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World View

In the main, the two systems hold to the same outlook

The Human Condition

Man, without the benefit of special guidance, will inevitably degenerate into a state lower than that of the animals. Messengers are sent from time to time to reverse this descent and remind us of our rightful place in the universe. Upon registering the significance of one of these messages, a man or a woman may embark upon a journey with the possibility of deliverance from this general downward drift. Paradoxically, a successful journey leads the traveller to the origin of his being as well as a completely altered state of being. The actual significance of mankind has been almost completely misread by the sciences and humanities of the west. We are, in short, a kind of cosmic bet that the Absolute can create something from nothing where the "nothing" contributes, to some extent, in the process.

The Guide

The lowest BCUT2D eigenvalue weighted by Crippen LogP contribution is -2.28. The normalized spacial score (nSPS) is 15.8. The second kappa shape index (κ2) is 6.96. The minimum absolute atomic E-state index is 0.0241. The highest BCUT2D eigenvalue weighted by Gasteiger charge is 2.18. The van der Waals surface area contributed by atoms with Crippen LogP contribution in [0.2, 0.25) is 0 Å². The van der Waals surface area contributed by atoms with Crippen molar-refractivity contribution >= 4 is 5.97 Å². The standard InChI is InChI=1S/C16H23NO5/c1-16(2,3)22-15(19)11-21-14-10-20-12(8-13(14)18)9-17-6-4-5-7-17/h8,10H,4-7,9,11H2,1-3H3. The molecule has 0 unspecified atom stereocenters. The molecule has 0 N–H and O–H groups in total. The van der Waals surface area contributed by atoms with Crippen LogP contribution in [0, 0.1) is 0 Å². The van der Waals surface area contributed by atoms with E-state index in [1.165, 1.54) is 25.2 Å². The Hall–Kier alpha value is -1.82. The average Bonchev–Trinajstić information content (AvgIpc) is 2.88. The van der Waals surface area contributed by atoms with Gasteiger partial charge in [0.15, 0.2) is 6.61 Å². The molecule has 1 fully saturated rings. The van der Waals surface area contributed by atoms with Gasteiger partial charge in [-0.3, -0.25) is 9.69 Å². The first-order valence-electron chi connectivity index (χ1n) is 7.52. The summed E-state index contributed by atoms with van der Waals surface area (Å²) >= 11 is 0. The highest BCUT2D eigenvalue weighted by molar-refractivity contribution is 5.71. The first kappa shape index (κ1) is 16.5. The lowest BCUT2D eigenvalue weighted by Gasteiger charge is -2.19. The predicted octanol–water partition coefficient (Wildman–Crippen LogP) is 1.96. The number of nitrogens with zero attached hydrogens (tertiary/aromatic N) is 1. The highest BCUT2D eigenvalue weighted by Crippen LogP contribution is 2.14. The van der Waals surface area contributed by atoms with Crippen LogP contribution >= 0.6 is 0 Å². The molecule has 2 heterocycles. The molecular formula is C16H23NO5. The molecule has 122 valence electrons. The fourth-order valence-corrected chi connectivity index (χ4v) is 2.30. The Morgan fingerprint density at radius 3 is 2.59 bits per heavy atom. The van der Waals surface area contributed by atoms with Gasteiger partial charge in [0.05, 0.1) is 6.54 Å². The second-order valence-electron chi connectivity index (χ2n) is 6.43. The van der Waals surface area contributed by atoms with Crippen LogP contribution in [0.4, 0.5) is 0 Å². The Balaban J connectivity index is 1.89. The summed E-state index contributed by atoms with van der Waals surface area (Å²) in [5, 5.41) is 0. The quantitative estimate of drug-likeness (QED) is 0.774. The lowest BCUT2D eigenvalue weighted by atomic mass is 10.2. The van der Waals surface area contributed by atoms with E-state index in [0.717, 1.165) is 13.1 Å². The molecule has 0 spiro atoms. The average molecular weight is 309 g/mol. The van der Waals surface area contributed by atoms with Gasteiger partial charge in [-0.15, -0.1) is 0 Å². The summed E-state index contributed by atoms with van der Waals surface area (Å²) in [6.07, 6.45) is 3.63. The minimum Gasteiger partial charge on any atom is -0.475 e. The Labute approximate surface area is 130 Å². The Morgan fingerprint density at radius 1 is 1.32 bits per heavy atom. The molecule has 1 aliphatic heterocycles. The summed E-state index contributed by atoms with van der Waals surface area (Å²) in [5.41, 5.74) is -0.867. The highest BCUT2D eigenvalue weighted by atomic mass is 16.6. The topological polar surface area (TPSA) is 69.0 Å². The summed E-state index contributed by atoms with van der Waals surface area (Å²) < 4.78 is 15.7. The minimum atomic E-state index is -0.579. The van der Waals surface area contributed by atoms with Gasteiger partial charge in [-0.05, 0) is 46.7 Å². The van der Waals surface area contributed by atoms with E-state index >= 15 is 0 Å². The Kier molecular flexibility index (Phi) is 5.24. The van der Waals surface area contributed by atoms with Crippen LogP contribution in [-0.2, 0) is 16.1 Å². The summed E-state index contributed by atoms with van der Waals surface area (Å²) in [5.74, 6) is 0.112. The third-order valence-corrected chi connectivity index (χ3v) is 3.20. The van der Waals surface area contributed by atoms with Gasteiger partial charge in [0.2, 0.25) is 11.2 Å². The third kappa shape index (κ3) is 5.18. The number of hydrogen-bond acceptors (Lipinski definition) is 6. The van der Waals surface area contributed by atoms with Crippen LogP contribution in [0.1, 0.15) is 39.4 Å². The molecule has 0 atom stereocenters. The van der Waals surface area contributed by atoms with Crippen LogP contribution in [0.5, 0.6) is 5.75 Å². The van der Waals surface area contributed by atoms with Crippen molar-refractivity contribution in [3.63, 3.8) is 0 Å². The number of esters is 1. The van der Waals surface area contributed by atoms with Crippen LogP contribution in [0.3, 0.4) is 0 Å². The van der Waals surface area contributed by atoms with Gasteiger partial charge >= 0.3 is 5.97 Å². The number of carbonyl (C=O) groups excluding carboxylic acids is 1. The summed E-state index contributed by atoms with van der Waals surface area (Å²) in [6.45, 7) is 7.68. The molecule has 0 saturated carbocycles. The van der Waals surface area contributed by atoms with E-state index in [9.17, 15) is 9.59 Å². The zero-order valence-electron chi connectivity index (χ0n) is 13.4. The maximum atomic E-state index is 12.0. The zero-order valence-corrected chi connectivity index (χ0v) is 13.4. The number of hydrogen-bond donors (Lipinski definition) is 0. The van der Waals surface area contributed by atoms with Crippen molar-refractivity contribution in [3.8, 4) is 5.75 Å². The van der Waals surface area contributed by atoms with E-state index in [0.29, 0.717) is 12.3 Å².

Both paths require experienced guides to show the way. The general notion is, not unreasonably, that a specialist is needed to practice a specialty. A patient requiring surgery will not, under most circumstances, consult a rock star to remove his gallstones. Just as surgeons must graduate from accredited institutions, so guides must be, without exception, products of a chain of continuous transmission from a genuine source of higher knowledge. The soundness of the chain determines the quality of the teaching. Broken chains are broken paths and lead either in circles or to places worse. Each link in this living chain confirms and tests the strength of the link he forges with his successor. Attempts at self-initiation on either of these two paths lead to predictable fiascoes. Observe the geographically confused devotee who emerges from a few weeks at Esalen to declare that he has found his way to the Sarmoun Monastery and is receiving daily instructions from a member of the Inner Circle of Humanity.